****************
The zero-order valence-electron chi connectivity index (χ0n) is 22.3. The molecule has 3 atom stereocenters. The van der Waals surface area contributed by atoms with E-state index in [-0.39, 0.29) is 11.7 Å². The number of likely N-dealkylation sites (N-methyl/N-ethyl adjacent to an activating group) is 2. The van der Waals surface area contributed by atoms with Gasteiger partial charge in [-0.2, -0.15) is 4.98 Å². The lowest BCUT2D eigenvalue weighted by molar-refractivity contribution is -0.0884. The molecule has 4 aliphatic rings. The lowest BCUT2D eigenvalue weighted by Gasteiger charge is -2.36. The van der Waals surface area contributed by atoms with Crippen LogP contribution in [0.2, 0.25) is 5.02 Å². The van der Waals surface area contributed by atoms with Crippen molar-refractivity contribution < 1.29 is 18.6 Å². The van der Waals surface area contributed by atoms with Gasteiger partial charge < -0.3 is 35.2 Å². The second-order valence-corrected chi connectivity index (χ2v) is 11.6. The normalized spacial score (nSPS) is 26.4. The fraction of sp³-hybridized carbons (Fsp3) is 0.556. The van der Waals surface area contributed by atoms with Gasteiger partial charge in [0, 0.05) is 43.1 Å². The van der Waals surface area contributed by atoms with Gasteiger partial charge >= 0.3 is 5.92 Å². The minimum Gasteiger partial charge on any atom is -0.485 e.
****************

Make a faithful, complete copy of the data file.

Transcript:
The zero-order valence-electron chi connectivity index (χ0n) is 22.3. The molecule has 3 atom stereocenters. The van der Waals surface area contributed by atoms with E-state index in [-0.39, 0.29) is 11.7 Å². The number of likely N-dealkylation sites (N-methyl/N-ethyl adjacent to an activating group) is 2. The van der Waals surface area contributed by atoms with Gasteiger partial charge in [-0.2, -0.15) is 4.98 Å². The lowest BCUT2D eigenvalue weighted by molar-refractivity contribution is -0.0884. The molecule has 4 aliphatic rings. The lowest BCUT2D eigenvalue weighted by Gasteiger charge is -2.36. The van der Waals surface area contributed by atoms with Crippen LogP contribution in [0.2, 0.25) is 5.02 Å². The van der Waals surface area contributed by atoms with Crippen molar-refractivity contribution < 1.29 is 18.6 Å². The van der Waals surface area contributed by atoms with Gasteiger partial charge < -0.3 is 35.2 Å². The second-order valence-corrected chi connectivity index (χ2v) is 11.6. The normalized spacial score (nSPS) is 26.4. The fraction of sp³-hybridized carbons (Fsp3) is 0.556. The van der Waals surface area contributed by atoms with Gasteiger partial charge in [0, 0.05) is 43.1 Å². The van der Waals surface area contributed by atoms with Gasteiger partial charge >= 0.3 is 5.92 Å². The minimum Gasteiger partial charge on any atom is -0.485 e.